What is the language situation in Indonesia?

Weekender

Anyone reading this will be aware that Papua New Guinea has more languages than any other country. But not everyone may know which country has the second-largest number of languages: Indonesia.
SIL’s Ethnologue listing of languages records 707 living languages in Indonesia (compared to PNG with 853 and number three Nigeria with 526 languages). Of these roughly half are in the Melanesian provinces of Papua and West Papua.
Most parts of Papua New Guinea are united linguistically by Tok Pisin. Similarly, Indonesia has a common language that is spoken by a majority of its citizenship. In English we call this language “Indonesian”. Indonesians call it “Bahasa Indonesia”.
In PNG some people call it “Bahasa”, but in Indonesian itself “bahasa” just means “language” (like “tok” in “Tok Pisin”), so “Bahasa Indonesia” means “the Indonesian language”.
But while Papua New Guineans continue to use the colonial language, English, for education and government administration, when Indonesia attained independence it immediately dropped the language of its Dutch colonial masters. This was a reaction against the brutality and racism of centuries of Dutch colonial rule and of the fighting against the Dutch who tried to block Indonesian independence after World War II.
For many years the government even made it illegal to use Dutch in radio, publications, or schools.
Indonesian is based on Malay, which was used as a common language by traders and Muslim and Christian missionaries before and during the long Dutch colonial period. It is written with the European alphabet, with the government setting the official spellings of words. Indonesian is basically the same language as Malaysian Malay, and in 1972 the Indonesian and Malaysian governments agreed on a common spelling to make books written in either Indonesian or Malaysian Malay accessible to readers in both countries.
Indonesian is the language of public education, so it is spoken by people in all areas of the country, including Papua and West Papua, where it is even used as the common language of groups such as the OPM who are campaigning for a Papua that is independent of Indonesia.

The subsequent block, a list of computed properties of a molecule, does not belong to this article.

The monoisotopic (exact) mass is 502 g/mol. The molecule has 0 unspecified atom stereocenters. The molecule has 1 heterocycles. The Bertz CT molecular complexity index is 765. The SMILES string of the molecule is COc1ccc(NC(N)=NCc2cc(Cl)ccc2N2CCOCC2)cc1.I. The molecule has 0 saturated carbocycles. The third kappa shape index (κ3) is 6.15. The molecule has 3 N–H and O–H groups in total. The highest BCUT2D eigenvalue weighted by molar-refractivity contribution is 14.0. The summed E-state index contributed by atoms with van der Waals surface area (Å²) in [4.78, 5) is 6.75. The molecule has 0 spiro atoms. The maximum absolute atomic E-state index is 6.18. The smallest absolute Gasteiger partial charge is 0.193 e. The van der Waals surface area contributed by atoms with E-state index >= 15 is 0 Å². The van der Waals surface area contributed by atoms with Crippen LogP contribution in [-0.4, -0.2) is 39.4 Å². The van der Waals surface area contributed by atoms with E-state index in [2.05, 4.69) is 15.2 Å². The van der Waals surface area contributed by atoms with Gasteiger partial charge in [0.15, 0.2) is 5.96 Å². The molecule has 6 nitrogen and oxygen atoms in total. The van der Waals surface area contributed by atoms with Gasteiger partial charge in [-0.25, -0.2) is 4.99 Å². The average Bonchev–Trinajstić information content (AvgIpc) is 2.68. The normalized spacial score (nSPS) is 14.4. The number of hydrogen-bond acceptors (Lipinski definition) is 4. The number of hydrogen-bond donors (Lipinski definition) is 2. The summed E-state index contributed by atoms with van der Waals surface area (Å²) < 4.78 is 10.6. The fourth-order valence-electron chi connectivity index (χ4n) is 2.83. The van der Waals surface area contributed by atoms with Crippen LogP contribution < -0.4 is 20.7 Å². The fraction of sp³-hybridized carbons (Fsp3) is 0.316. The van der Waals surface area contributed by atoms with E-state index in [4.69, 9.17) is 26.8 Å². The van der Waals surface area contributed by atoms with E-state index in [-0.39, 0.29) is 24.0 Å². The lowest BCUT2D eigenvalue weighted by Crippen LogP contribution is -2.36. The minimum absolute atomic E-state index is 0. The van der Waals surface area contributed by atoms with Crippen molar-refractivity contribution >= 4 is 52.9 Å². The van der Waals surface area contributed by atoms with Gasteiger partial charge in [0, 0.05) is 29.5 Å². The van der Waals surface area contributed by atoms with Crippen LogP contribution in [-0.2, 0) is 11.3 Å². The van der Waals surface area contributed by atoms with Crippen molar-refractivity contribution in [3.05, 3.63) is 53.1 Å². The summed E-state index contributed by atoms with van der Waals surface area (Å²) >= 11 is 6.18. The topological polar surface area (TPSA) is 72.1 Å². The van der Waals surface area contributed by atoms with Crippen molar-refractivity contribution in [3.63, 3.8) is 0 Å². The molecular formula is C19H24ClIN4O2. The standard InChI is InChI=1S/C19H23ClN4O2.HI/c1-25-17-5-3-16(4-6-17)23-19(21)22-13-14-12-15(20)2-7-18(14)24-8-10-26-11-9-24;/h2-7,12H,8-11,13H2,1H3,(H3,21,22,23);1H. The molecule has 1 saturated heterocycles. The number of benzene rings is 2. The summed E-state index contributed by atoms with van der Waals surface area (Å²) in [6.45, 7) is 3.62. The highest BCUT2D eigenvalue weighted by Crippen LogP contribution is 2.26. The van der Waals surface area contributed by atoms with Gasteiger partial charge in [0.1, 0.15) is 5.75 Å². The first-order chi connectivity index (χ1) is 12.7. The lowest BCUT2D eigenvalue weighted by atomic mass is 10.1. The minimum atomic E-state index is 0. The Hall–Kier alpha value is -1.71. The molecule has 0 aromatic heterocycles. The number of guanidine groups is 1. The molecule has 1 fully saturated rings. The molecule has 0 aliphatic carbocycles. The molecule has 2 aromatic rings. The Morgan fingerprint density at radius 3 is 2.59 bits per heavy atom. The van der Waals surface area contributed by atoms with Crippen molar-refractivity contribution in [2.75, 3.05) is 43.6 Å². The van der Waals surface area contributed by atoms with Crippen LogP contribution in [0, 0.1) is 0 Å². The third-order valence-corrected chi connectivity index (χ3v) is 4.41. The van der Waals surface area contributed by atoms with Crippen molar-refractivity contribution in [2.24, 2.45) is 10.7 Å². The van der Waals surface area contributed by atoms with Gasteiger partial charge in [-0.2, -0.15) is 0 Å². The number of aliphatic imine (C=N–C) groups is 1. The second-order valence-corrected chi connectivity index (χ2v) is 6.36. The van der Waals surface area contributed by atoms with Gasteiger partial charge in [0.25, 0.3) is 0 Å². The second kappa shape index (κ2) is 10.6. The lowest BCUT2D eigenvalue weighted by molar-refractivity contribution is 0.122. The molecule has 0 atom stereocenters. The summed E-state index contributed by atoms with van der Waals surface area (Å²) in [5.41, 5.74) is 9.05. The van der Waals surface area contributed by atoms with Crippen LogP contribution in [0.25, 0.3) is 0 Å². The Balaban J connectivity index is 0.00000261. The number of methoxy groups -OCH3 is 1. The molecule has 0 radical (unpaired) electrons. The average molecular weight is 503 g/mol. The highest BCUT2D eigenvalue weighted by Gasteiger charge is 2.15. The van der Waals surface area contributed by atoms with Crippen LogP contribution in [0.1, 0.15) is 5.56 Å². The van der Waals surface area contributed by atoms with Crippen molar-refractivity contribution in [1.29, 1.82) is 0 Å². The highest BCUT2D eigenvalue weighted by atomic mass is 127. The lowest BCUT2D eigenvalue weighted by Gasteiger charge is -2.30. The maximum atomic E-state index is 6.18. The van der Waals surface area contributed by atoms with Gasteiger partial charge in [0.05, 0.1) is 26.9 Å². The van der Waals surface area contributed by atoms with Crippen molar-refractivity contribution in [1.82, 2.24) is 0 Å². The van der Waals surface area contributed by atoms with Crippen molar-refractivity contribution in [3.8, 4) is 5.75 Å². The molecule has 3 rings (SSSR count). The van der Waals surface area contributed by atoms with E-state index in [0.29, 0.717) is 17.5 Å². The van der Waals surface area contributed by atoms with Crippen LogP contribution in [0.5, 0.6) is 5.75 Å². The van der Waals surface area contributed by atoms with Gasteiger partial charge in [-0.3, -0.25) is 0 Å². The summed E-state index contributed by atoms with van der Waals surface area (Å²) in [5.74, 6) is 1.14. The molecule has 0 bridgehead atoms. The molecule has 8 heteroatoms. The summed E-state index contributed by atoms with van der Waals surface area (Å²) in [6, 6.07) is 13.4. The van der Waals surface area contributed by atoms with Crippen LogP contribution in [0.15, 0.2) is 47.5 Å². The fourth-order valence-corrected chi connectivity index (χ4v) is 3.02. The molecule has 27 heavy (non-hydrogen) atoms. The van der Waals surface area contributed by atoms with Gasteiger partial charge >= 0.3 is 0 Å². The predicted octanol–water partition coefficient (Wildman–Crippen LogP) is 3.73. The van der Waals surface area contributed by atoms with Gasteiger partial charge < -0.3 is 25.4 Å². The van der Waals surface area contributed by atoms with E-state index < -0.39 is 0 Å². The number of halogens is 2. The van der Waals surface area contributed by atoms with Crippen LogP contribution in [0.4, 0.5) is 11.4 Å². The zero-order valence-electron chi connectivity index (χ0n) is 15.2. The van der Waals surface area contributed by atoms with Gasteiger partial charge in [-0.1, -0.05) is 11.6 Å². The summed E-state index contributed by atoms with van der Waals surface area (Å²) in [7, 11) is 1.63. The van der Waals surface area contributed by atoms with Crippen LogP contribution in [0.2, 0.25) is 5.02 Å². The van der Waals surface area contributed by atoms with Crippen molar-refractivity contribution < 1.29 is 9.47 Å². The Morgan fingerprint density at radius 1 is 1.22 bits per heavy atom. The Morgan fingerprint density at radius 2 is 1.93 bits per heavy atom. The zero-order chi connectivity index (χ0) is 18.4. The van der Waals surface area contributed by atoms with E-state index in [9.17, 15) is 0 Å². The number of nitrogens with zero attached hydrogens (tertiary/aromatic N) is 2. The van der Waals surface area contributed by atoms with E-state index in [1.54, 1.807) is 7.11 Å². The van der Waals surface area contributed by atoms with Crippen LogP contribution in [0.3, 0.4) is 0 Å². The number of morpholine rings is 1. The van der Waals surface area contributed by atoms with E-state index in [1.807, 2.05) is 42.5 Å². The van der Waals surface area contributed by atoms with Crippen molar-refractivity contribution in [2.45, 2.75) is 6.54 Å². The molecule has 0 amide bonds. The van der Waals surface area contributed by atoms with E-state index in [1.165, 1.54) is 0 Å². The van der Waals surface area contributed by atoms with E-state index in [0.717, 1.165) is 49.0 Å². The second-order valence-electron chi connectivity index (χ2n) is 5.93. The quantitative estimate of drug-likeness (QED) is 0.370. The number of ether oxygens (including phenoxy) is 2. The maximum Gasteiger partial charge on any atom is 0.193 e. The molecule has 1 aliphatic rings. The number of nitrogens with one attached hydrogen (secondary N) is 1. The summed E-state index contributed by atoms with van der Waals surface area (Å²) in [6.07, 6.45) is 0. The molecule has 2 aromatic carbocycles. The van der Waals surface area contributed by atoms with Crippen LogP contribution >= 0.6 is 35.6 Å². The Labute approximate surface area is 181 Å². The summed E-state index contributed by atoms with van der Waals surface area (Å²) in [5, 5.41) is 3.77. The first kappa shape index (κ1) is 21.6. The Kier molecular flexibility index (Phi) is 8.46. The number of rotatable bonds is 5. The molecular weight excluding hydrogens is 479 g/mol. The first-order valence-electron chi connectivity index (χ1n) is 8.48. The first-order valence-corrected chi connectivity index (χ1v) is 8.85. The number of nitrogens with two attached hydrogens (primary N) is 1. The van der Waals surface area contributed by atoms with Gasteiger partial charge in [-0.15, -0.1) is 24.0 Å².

Just as an increasing number of Papua New Guinean families with mixed backgrounds or who live in urban areas use Tok Pisin as a home language, around a fifth of all households in Indonesia now use Indonesian rather than a local language at home.
These local languages have very different histories and levels of social importance. The language spoken by the largest number of people is Javanese, with more than 68 million speakers. Three other local languages (Sundanese, Malay, and Madurese) have more speakers than the entire population of PNG. These large numbers of speakers contrast with the small number of speakers of many other local languages such as Skou (700), spoken in the border area near Vanimo, or Amahai (50), spoken in the Moluccan Islands. ‘
Some languages, such as Balinese, Sundanese, or Javanese, have long histories of written literature with their own alphabets, while some smaller languages, especially those in Papua, still have no formal system of writing.
In contrast to the Papua New Guinean government, the Indonesian national and regional governments give recognition and support for local languages.
While documents and signs from the national government are in Indonesian, signs from local governments, such as road signs or signs outside provincial or municipal offices, are often bilingual. This is especially common in Bali and Java, where the languages are written in their own alphabets.